In “Formosan Elegy,” dedicated to Charles, Chin’s lover killed in a plane crash, Chin uses the caesurae to foreground the bleakness of the fundamental yin and yang of the poem: unbearable presence and unreclaimable absence. These gaps, while providing unity to the poem, underscore the existential nothingness that the images of a fragmented body raise.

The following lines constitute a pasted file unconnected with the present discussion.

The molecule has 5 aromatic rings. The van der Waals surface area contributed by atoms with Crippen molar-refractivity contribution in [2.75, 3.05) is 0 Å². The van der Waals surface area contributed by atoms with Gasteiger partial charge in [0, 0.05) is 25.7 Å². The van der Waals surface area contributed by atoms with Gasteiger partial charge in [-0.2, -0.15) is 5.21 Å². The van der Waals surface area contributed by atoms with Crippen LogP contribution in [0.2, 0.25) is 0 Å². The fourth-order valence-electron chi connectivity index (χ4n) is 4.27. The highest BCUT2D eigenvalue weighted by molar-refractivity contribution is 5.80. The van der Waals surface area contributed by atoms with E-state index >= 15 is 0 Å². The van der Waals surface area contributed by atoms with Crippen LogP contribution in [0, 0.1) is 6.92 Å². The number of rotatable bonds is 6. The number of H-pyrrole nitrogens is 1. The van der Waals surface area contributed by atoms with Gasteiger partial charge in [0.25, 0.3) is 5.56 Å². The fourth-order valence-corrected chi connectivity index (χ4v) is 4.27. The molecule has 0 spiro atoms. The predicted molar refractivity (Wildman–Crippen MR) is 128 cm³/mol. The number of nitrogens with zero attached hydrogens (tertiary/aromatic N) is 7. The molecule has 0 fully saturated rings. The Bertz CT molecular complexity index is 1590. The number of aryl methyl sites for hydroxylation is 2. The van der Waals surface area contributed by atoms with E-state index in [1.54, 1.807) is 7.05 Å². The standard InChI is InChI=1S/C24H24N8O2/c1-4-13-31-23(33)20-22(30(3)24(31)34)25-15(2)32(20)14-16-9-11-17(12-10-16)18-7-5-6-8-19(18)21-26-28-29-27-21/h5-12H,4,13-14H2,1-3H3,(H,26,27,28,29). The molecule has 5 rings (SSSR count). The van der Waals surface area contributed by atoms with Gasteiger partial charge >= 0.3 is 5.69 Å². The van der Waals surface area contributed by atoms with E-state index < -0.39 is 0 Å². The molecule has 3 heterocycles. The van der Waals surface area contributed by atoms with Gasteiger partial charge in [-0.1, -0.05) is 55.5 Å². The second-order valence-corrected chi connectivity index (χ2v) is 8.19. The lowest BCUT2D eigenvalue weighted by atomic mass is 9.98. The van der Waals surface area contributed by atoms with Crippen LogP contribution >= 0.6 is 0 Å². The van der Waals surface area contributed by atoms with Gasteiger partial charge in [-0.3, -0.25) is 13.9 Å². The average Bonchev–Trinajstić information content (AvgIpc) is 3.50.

Sitting near her lover’s body bag, the poet/speaker regains her voice. She “sing[s him] a last song” and “chant[s his] final sutra” (20). In “Formosan Elegy,” grief, felt in the body, corporeal presence and absence, and eroticism become tightly bound. Haggerty suggests that “[t]he dying form of one so loved does not resist . . . eroticization . . . rather, death itself becomes a scene of unspeakable intimacy” (387). Referring here specifically, to the body of a lover dying from AIDS, Haggerty, nonetheless presents a framework through which to consider the moment in “Formosan Elegy” when the poet/speaker can finally utter her song of grief. She does so once she is near her lover’s body. This physicality suggests the erotic attachment that Haggerty describes. For Chin, it allows her simultaneously to reconnect with her lover, to share the intimacy of his death, and to ask and answer the age old questions: “What’s our place on earth?” “What’s our destiny?” Her answers: “nada” // “war grief maggots nada”—answers that resonate with paradox (20). How can one fill a place with nothingness? Perhaps, one fills it with eroticism, which according to Paz, “evaporates, and evaporates, and all that remains in our hands . . . is a shadow, a gesture of pleasure or of death” (An Erotic 14).